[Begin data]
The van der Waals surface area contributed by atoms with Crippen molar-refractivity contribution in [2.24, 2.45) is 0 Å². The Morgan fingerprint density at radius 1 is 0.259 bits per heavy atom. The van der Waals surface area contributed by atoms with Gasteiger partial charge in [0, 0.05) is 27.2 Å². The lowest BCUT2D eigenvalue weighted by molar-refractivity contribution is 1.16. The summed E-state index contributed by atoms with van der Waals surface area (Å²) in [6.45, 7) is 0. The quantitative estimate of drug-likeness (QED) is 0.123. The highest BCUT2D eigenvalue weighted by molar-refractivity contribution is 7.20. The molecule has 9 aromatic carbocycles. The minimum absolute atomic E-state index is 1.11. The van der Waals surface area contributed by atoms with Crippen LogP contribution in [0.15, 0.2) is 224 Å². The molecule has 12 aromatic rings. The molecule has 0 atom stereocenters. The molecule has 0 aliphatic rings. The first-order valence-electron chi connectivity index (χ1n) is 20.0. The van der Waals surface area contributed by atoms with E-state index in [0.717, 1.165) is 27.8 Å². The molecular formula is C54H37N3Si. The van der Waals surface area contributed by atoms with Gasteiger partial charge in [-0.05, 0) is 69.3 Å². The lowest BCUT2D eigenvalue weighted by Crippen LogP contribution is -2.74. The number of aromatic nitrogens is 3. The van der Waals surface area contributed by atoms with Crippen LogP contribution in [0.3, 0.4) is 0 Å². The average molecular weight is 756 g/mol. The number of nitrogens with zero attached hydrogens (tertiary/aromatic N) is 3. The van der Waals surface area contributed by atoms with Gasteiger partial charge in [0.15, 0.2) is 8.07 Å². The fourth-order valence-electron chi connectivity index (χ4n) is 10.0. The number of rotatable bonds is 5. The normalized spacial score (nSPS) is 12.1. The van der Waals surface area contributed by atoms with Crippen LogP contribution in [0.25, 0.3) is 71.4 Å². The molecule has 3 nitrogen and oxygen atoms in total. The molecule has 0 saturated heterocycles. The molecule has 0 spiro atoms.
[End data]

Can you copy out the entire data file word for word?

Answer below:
The van der Waals surface area contributed by atoms with Crippen molar-refractivity contribution in [2.24, 2.45) is 0 Å². The Morgan fingerprint density at radius 1 is 0.259 bits per heavy atom. The van der Waals surface area contributed by atoms with Gasteiger partial charge in [0, 0.05) is 27.2 Å². The lowest BCUT2D eigenvalue weighted by molar-refractivity contribution is 1.16. The summed E-state index contributed by atoms with van der Waals surface area (Å²) in [6.45, 7) is 0. The quantitative estimate of drug-likeness (QED) is 0.123. The highest BCUT2D eigenvalue weighted by molar-refractivity contribution is 7.20. The molecule has 9 aromatic carbocycles. The minimum absolute atomic E-state index is 1.11. The van der Waals surface area contributed by atoms with Crippen LogP contribution in [0.15, 0.2) is 224 Å². The molecule has 12 aromatic rings. The molecule has 0 atom stereocenters. The molecule has 0 aliphatic rings. The first-order valence-electron chi connectivity index (χ1n) is 20.0. The van der Waals surface area contributed by atoms with E-state index in [0.717, 1.165) is 27.8 Å². The molecular formula is C54H37N3Si. The van der Waals surface area contributed by atoms with Gasteiger partial charge in [-0.05, 0) is 69.3 Å². The lowest BCUT2D eigenvalue weighted by Crippen LogP contribution is -2.74. The number of aromatic nitrogens is 3. The van der Waals surface area contributed by atoms with Crippen LogP contribution in [0.3, 0.4) is 0 Å². The average molecular weight is 756 g/mol. The number of nitrogens with zero attached hydrogens (tertiary/aromatic N) is 3. The van der Waals surface area contributed by atoms with Gasteiger partial charge in [0.15, 0.2) is 8.07 Å². The fourth-order valence-electron chi connectivity index (χ4n) is 10.0. The number of rotatable bonds is 5. The normalized spacial score (nSPS) is 12.1. The van der Waals surface area contributed by atoms with Crippen LogP contribution in [0.25, 0.3) is 71.4 Å². The molecule has 3 nitrogen and oxygen atoms in total. The molecule has 0 saturated heterocycles. The molecule has 0 spiro atoms.